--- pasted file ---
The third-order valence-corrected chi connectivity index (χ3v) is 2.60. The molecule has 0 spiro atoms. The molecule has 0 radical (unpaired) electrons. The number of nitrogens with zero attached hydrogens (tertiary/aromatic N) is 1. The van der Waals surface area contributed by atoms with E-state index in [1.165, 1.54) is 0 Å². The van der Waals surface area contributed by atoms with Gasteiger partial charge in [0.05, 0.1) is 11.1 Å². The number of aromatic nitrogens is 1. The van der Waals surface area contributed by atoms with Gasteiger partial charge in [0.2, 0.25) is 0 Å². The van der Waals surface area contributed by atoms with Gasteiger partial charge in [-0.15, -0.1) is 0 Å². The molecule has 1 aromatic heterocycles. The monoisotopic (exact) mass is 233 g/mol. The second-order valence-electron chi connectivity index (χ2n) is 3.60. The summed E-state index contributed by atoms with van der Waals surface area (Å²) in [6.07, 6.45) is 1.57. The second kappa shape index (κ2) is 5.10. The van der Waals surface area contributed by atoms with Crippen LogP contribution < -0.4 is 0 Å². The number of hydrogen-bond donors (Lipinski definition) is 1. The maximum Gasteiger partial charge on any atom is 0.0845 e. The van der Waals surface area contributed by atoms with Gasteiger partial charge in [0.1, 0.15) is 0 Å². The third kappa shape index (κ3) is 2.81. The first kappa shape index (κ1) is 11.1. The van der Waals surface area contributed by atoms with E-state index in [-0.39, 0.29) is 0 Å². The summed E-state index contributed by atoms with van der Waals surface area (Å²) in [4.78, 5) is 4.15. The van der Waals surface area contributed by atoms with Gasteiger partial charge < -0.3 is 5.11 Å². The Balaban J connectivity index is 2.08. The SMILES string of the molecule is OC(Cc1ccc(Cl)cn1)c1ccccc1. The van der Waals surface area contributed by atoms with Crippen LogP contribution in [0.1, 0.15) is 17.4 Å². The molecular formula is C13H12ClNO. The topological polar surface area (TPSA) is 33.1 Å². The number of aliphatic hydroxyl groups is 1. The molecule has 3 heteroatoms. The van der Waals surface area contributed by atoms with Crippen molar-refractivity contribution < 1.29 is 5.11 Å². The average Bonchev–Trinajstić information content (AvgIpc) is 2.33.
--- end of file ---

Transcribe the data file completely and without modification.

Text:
The third-order valence-corrected chi connectivity index (χ3v) is 2.60. The molecule has 0 spiro atoms. The molecule has 0 radical (unpaired) electrons. The number of nitrogens with zero attached hydrogens (tertiary/aromatic N) is 1. The van der Waals surface area contributed by atoms with E-state index in [1.165, 1.54) is 0 Å². The van der Waals surface area contributed by atoms with Gasteiger partial charge in [0.05, 0.1) is 11.1 Å². The number of aromatic nitrogens is 1. The van der Waals surface area contributed by atoms with Gasteiger partial charge in [0.2, 0.25) is 0 Å². The van der Waals surface area contributed by atoms with Gasteiger partial charge in [-0.15, -0.1) is 0 Å². The molecule has 1 aromatic heterocycles. The monoisotopic (exact) mass is 233 g/mol. The second-order valence-electron chi connectivity index (χ2n) is 3.60. The summed E-state index contributed by atoms with van der Waals surface area (Å²) in [6.07, 6.45) is 1.57. The second kappa shape index (κ2) is 5.10. The van der Waals surface area contributed by atoms with Crippen LogP contribution < -0.4 is 0 Å². The number of hydrogen-bond donors (Lipinski definition) is 1. The maximum Gasteiger partial charge on any atom is 0.0845 e. The van der Waals surface area contributed by atoms with Gasteiger partial charge in [0.1, 0.15) is 0 Å². The third kappa shape index (κ3) is 2.81. The first kappa shape index (κ1) is 11.1. The van der Waals surface area contributed by atoms with E-state index in [-0.39, 0.29) is 0 Å². The summed E-state index contributed by atoms with van der Waals surface area (Å²) in [4.78, 5) is 4.15. The van der Waals surface area contributed by atoms with Gasteiger partial charge < -0.3 is 5.11 Å². The Balaban J connectivity index is 2.08. The SMILES string of the molecule is OC(Cc1ccc(Cl)cn1)c1ccccc1. The van der Waals surface area contributed by atoms with Crippen LogP contribution in [0.1, 0.15) is 17.4 Å². The molecular formula is C13H12ClNO. The topological polar surface area (TPSA) is 33.1 Å². The number of aliphatic hydroxyl groups is 1. The molecule has 3 heteroatoms. The van der Waals surface area contributed by atoms with Crippen molar-refractivity contribution < 1.29 is 5.11 Å². The average Bonchev–Trinajstić information content (AvgIpc) is 2.33.